‘Covalence’ Game: Cooperative, Educational, Chemistry Fun

I love cooperative games because the dynamics of the group shift from finding any possible way to beat the live humans hanging around with you to exploring all possibilities within a game system to triumph together.  I also appreciate educational games that keep the fun.

Is it possible to have all three in one?

Why, yes, and the game is called Covalence: A Molecule Building Game recently put out by Genius Games. This is the latest in their series of science-based table-top games.

How does it work?

Covalence uses deduction. There is one “Knower” and up to three “Builders.” The Builders have to work together to figure out a chemical’s molecular structure from clues given by the Knower. My son and I played the two-person version and it was quick and fun.

The set up is a simple choice: players decide whether to be a Knower or a Builder. The Builder gets Element tiles, Clue tokens, and Guess tokens. Set in front of the Builder are two different rows of cards: Number clues and Organic clues. There is also a Molecule deck.

The Knower picks a card from the Molecule deck to start. The Knower needs to give the Builder clues from the other decks (there is no other way to give hints–no talking or gesturing!) so the Builder can arrange their Element tiles to make guesses about what the game Molecule is.

My son was the Knower first and I struggled to figure out what his clues meant–mostly because I was cooking dinner at the same time and a wee bit distracted. Also, because I haven’t even looked at chemical compounds in a very long time and couldn’t remember a single one to start with.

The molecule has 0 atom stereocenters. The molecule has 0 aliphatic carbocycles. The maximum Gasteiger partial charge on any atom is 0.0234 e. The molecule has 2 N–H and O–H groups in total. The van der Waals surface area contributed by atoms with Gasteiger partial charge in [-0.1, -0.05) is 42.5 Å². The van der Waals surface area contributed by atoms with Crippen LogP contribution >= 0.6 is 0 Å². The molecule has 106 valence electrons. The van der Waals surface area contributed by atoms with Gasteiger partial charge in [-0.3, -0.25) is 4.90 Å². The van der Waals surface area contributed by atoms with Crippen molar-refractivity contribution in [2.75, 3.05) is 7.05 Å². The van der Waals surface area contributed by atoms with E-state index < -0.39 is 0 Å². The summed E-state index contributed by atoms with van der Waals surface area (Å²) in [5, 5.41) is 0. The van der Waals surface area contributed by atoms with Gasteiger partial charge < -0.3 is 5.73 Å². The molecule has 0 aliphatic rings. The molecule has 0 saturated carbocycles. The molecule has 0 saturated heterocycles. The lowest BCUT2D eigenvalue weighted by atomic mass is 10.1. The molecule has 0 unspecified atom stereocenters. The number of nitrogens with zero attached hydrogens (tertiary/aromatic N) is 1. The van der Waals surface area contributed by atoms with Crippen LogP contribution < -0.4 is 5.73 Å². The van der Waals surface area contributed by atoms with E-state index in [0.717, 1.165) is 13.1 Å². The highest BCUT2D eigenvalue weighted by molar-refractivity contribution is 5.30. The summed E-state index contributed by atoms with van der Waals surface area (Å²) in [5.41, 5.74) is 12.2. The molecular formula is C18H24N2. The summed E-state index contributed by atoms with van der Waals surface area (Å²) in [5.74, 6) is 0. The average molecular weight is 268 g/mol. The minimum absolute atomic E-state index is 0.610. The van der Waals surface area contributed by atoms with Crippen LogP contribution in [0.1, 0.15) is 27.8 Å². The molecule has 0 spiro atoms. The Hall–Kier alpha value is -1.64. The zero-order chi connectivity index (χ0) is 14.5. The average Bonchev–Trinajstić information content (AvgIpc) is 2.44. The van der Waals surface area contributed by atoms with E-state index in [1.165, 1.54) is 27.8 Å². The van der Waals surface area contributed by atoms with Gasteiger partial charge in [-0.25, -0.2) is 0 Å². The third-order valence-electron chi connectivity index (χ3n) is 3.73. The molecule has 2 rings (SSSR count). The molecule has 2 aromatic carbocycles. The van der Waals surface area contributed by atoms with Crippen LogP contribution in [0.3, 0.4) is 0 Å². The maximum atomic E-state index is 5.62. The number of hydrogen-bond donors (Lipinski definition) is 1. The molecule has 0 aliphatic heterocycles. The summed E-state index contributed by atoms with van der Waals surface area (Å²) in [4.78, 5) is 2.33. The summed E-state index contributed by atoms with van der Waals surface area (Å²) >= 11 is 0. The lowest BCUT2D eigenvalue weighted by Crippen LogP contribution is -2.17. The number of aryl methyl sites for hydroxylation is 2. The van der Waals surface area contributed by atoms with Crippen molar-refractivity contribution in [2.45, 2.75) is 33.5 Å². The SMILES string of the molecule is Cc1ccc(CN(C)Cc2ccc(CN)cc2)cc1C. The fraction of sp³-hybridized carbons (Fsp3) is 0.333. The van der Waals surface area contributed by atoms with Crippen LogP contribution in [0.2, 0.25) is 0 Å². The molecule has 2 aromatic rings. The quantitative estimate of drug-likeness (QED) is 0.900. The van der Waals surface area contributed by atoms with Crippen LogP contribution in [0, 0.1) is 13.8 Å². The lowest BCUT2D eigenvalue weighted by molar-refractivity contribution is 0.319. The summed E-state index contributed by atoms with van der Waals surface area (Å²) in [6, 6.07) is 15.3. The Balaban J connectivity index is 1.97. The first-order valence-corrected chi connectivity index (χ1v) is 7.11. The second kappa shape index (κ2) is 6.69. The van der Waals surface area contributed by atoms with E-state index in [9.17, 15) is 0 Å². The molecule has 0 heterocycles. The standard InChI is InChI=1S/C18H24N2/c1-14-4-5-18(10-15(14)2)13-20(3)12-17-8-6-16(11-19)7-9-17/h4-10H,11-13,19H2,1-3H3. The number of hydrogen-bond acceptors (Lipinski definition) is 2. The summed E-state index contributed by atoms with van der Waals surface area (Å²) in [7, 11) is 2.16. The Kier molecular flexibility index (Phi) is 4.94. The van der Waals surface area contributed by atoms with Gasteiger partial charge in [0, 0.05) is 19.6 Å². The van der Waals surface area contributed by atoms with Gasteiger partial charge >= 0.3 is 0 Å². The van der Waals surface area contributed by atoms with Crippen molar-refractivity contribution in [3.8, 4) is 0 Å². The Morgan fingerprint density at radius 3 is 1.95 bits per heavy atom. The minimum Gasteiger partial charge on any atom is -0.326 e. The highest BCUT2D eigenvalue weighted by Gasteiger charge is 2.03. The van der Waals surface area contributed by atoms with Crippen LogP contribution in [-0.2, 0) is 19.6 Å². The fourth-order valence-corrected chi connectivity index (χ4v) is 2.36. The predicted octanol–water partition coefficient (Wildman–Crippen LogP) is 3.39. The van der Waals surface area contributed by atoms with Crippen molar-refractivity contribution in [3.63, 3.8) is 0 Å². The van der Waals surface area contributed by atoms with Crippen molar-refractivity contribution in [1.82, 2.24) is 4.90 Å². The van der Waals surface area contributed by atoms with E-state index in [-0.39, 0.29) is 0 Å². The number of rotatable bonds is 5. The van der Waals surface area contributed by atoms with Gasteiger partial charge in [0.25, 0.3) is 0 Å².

And yet, I was able to get it after 10 minutes of rearranging my elements according to my best guess at the clues. We switched roles, and my son guessed correctly after only two clues. Very quick game.

The clues are the best part because they involve creativity and interpretation. The Number clues are just that: a numeral on a card. The Organic clues have a specific element on them. But does “2” and a “Nitrogen” mean there are two Nitrogens? Or a double bond on the Nitrogen? Or two other molecules bound to the Nitrogen? The Knower is limited in which cards are currently on the table to give the clues. Plus, with only a certain amount of Guess and Clue tokens, the Builder cannot indefinitely try and try again. It’s challenging.

We both liked the game and look forward to playing it with more Builders. Check out a brief video to see what it looks like here. It is currently a Kickstarter project. Jump in if you want to get a copy hot off the presses!

GeekMom received a copy for review purposes. Image By Genius Games.

Rebecca Angel was one of those kids that put the dragon book on top of her pile in the hopes that someone would say, "Hey, I'm into that stuff too!" Alas, she had to wait until she was an adult to find fellow geeks. Luckily, she married one and their kids are too. Rebecca is a lover of tea, science literacy, music, funky tights, RPGs, anime, manga, comics, fantasy books and movies.